How to Make a Bar Chart
Bar charts are a versatile and easy-to-understand way to present data in a visually appealing manner. They're great for comparing categories, identifying trends, or concisely displaying information. In this article, we'll explore a few common types of bar charts and discuss their specific use cases.
Easily Create a Bar Chart in RATH
Creating a bar chart in RATH is a straightforward process that can be completed in a few easy steps. RATH is a web-based platform that makes it easy to create and customize data visualizations without needing any coding skills. Here's how to create a bar chart using RATH:
Visit RATH (opens in a new tab) Website and create an account.
Import your data to RATH. You can upload CSV, Excel, import data from AirTable, or connect to a popular online database such as ClickHouse, etc.
Click on the "Exploration" tab. You are granted a UI that is similar to traditional BI software. You can easily create a bar chart by dragging and dropping variables. RATH provides a user-friendly interface that makes it easy to create and customize bar charts, even if you're not familiar with data visualization.
Once you're satisfied with your chart, save and export it in the format of your choice.
Bar Chart Examples
RATH offers you flexible options to create a multi bar chart and other complicated form of bar charts.
Segmented Bar Chart, or Stacked Bar Chart
A segmented bar chart, also known as a stacked bar chart, is perfect for visualizing the composition of data within different categories. Each bar represents a category, and the segments within the bar represent the various components that make up that category. A stacked diagram is particularly useful when you want to display the proportions of different elements within a single category, as well as compare those proportions across multiple categories.
You can easily create a stacked bar chart in RATH. Import your data. Complete the following steps in the Exploration tab, and create a stacked column chart with two sets of data:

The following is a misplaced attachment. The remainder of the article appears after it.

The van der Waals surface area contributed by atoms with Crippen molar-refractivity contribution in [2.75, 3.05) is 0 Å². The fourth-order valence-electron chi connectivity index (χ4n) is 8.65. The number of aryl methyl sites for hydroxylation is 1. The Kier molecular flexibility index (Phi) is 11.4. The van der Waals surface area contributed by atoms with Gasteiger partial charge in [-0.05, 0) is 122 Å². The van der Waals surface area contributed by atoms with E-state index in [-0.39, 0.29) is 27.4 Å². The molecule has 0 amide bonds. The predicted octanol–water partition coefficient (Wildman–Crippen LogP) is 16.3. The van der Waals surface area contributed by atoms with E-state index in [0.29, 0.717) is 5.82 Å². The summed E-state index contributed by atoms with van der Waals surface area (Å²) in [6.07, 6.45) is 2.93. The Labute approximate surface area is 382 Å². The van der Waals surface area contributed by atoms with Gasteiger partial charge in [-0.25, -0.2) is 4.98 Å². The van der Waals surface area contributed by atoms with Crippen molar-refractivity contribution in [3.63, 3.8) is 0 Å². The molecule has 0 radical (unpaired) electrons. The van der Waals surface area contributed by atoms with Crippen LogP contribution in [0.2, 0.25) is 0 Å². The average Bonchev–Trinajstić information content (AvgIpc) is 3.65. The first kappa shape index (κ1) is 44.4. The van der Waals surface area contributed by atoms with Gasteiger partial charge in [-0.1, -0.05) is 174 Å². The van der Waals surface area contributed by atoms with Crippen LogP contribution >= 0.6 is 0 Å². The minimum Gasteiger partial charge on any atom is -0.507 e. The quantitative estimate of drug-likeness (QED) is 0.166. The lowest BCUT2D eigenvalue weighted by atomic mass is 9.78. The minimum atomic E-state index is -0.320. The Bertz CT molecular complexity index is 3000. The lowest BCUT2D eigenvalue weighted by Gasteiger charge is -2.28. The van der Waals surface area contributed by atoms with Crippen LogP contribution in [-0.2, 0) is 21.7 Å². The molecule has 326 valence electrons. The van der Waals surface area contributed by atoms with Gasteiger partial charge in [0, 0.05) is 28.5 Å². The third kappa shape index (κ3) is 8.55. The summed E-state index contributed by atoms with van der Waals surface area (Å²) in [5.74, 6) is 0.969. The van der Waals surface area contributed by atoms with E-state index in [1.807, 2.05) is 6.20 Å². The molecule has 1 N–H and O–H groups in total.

Horizontal Bar Chart
A horizontal bar chart is similar to a standard vertical bar chart, with the key difference being the orientation of the bars. Instead of vertical bars, the data is presented using horizontal bars. This chart type is ideal when dealing with long category labels or when you have many categories to compare, as it provides more space for labels and can accommodate more categories without looking cluttered.
To create a horizontal stacked bar chart in RATH, you can create a bar chart, and click on the Transpose button on the Tools bar:
Double Bar Chart, or Grouped Bar Chart
A double bar chart, also known as a grouped bar chart, is used to display two sets of data side by side within the same chart. This type of chart is excellent for comparing the values of two different data series across the same categories. Double bar charts(grouped bar graphs) are particularly useful when you want to show the relationship or differences between two related data sets.
RATH could be your perfect double bar graph maker. Use the following steps to create a double bar chart:
Histogram vs Bar Chart
While histograms may look similar to bar charts, they serve different purposes. Histograms display the distribution of continuous data, whereas bar charts show categorical data. In a histogram, the bars represent intervals (or bins) of continuous data, and the height of each bar indicates the frequency of data points within that interval. Bar charts, on the other hand, have discrete bars for each category, and the height of the bar corresponds to the value of that category.
To create a Histogram in RATH, you can select a variable and choose Variance option. Watch the following demo video to create a Histogram.
Clustered Stacked Bar Chart and 100 Stacked Bar Chart
A clustered stacked bar chart combines the features of a grouped bar chart and a stacked bar chart, allowing you to display multiple data series with subcategories within the same chart. A stacked bar plot is perfect for comparing proportions across categories while maintaining a clear distinction between the data series.
Here is how to create a clustered stacked bar chart in RATH:
A 100 stacked bar chart, on the other hand, normalizes the data in each category so that the total height of each bar is 100%. A 100 stacked column chart is particularly useful for highlighting the relative proportions of different components within each category.
Diverging Bar Chart and Overlapping Bar Chart
A diverging bar chart is used to compare values across two categories or groups, with bars extending in opposite directions from a central axis. A diverging stacked bar chart is ideal for illustrating the difference or contrast between data sets, such as comparing performance or sentiment.
An overlapping bar chart, on the other hand, displays two sets of data within the same chart by overlaying one set of bars on top of the other. This chart type is useful for comparing the values of two related data series across the same categories when the data points are relatively close in value.
By understanding these various bar chart types and customizations, you'll be able to effectively display your data in the most appropriate and visually appealing way. RATH (opens in a new tab)'s user-friendly interface and extensive customization options make it easy to create and share insightful bar charts, regardless of your experience level.